Rajjpuut, of course sees a cleaner, better world and has a better way, the thing to do is for 38 states (the 3/4 necessary for citizen creation of a new amendment to the Constitution) to pass an amendment repealing Obamacare and all its provision, eliminating all the 159 new federal bureaucracies created by the law, and unhiring all 1,650 new IRS agents required by the law. This is the single most magic action awaiting the TEA Party's commitment. There has never before been an Amendment created for the Constitution, this is the TEA Party's divine purpose if ever there was one!
Other points raised by the Judge include . . . .
The federal government lacks constitutional authority to order citizens to purchase healthcare insurance or fine them for not doing so.
The sweetheart deals still in the Obamacare law are definitely unconstitutional. The Gatorade exception, Louisiana Purchase and others “create a very unique and tricky constitutional problem (they violate the equal protection clauses and equal process clauses) because they treat some citizens differently from others” based upon the state they’re living in “so these benefits or bribes whatever you call them” force people in other states "to pay for the benefits of states that pay less.”
The U.S. Constitution created the federal government and it was “not created to right every wrong, but rather to operate only in the seventeen specific, discrete areas where the Constitution empowered it to act.”
One of the more objectionable parts of the law was that a takeover of the student college loan industry was added into the bill so that students taking out loans could partially fund Obamacare. Included in the law was an exception so that a congressional member’s bank (he partially owns it, Rajjpuut believes) could still stay in the student loan business.
Exempting union members from so-called “Cadillac taxes” on expensive health care insurance policies while imposing a direct tax on other citizens is “outright discrimination” and unconstitutional.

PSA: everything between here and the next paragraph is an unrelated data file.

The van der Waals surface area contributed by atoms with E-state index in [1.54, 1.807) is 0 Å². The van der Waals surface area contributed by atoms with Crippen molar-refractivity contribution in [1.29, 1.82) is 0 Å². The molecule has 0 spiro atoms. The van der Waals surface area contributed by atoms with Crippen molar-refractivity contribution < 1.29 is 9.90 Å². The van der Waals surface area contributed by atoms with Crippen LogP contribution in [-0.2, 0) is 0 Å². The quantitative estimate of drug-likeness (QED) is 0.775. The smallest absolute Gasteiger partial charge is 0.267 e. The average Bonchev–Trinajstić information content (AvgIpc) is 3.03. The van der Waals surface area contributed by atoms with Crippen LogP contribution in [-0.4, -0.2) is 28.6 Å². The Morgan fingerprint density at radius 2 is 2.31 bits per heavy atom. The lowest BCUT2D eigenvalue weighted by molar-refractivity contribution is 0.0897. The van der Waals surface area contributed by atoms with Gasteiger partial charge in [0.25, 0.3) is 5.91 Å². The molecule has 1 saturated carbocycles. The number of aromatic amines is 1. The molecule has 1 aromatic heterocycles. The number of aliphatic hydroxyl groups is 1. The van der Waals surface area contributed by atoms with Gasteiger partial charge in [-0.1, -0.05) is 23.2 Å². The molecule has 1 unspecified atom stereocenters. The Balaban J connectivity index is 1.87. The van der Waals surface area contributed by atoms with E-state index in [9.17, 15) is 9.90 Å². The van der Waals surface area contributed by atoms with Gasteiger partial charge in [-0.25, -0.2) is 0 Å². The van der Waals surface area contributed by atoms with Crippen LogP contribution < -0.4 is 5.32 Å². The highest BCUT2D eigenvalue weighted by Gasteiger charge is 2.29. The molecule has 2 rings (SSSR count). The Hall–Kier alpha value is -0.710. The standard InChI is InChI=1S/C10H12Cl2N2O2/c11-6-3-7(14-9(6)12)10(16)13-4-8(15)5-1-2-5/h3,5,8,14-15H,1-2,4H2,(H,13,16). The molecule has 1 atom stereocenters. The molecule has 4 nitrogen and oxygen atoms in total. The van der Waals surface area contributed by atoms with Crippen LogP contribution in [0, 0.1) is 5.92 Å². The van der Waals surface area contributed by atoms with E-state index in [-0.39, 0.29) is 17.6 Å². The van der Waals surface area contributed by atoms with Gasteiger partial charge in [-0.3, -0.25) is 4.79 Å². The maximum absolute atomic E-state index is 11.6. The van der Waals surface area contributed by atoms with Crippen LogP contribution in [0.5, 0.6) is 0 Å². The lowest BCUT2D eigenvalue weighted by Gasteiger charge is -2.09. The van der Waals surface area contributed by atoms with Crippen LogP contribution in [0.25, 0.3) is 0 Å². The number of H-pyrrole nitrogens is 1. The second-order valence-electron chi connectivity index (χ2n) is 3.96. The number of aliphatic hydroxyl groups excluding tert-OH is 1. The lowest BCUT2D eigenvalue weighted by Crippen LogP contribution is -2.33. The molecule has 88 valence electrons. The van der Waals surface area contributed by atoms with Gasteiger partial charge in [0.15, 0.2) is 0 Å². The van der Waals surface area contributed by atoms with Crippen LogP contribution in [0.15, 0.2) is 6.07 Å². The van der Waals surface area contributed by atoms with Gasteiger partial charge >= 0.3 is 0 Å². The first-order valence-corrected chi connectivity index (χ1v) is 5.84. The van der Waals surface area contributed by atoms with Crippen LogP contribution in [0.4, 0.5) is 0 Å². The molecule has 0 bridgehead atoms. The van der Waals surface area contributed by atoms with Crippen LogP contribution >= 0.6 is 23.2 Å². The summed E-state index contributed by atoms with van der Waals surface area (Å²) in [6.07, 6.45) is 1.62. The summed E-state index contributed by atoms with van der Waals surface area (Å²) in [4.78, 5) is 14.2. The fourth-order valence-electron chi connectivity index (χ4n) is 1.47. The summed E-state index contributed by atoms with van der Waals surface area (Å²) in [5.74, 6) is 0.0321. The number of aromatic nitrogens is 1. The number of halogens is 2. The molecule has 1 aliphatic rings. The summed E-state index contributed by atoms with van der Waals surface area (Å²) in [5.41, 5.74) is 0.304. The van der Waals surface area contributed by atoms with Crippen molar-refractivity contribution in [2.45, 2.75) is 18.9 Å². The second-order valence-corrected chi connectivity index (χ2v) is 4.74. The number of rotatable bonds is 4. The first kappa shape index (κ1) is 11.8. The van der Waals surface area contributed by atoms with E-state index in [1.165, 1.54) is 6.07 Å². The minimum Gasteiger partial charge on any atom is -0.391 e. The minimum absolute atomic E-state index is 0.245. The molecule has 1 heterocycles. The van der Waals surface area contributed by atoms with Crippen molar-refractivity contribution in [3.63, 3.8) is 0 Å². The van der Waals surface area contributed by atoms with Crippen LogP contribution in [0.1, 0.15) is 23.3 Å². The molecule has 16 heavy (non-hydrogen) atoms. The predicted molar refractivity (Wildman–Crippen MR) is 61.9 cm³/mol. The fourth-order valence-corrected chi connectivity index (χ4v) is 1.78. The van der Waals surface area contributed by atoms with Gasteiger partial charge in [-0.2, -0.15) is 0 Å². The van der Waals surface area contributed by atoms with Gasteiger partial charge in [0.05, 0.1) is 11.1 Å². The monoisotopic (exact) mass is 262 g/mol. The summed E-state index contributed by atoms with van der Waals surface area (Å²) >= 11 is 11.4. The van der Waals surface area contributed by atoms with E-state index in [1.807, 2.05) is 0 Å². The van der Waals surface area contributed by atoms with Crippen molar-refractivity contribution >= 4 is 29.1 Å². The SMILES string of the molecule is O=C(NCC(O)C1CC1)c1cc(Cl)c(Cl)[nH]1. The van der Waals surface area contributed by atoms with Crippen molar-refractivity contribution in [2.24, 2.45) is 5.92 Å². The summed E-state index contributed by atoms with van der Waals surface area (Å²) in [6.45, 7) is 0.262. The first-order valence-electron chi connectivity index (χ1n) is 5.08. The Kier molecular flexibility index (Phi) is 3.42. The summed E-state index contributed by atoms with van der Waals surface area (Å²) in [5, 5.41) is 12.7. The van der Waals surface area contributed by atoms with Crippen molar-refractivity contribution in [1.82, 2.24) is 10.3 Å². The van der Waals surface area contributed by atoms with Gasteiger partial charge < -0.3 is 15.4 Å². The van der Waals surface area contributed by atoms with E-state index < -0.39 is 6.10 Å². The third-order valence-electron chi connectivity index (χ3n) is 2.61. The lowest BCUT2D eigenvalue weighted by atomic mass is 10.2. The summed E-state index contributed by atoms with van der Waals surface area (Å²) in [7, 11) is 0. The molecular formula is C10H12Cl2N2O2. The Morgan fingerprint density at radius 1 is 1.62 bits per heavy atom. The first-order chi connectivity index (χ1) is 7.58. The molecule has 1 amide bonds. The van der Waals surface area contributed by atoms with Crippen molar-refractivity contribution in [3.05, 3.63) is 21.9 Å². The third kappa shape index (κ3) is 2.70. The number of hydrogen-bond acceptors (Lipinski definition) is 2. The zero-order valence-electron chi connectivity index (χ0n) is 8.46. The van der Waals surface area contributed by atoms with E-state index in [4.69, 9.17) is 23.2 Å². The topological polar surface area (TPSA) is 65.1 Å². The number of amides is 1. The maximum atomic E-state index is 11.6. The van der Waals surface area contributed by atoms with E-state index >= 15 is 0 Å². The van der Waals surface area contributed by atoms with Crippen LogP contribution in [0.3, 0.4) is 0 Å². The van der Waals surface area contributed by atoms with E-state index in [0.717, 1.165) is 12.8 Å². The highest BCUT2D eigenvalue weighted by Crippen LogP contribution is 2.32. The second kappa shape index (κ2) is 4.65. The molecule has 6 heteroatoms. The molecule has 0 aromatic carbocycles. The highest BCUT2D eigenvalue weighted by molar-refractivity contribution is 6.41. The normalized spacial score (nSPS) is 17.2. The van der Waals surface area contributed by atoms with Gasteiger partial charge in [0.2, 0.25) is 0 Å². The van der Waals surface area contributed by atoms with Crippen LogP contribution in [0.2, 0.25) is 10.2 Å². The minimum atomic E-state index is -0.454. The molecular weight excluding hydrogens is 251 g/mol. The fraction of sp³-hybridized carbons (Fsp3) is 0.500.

“This health care legislation will prove that the UNlimited government folks are WRONG in a very direct and in-your-face way.”
A group very much in tune with Judge Napolitano is the recently-emerged TEA^^^ Party (acronym: Taxed Enough Already) which buys his arguments 100% and seeks to find fiscal-conservatives to back this November. One strong reason for the great distress of TEA Party members: Obama's budget initiatives carried into the future have been shown by the Congressional Budget Office to increase the National Debt to Gross Domestic Product ratio from an alarmingly high 53% to an incredible 90+%. The last nation to embark willingly on such a plan was Japan in the late 80's and early 90's. Today Japan, once thought of as an economic super power, faces a debt/GDP ratio of 192% and her glory days are far behind her.
Ya’all live long, strong and ornery,
Voters across the nation feel closer to the Tea Party movement than they do to Congress according to the latest Rasmussen poll. 52% of U.S. voters believe the average member of the Tea Party movement has a better understanding of the issues facing America today than the average member of Congress while only 30% believe that those in Congress have a better understanding of those key issues. 47% think that their own political views are closer to those of the average Tea Party member than to the views of the average member of Congress. On this point, 26% feel closer to Congress. 46% of voters say that the average Tea Party member is more ethical than the average member of Congress. Twenty-seven percent (27%) say that the average member of Congress is more ethical. There is a wide divide between the tiny Political Class and Mainstream Americans on these questions. Seventy-five percent (75%) of those in the Political Class say that members of Congress are better informed on the issues. Among Mainstream Americans, 68% have the opposite view, and only 16% believe Congress is better informed. By a 62% to 12% margin, Mainstream Americans say the Tea Party is closer to their views. By a 90% to one percent (1%) margin, the Political Class feels closer to Congress.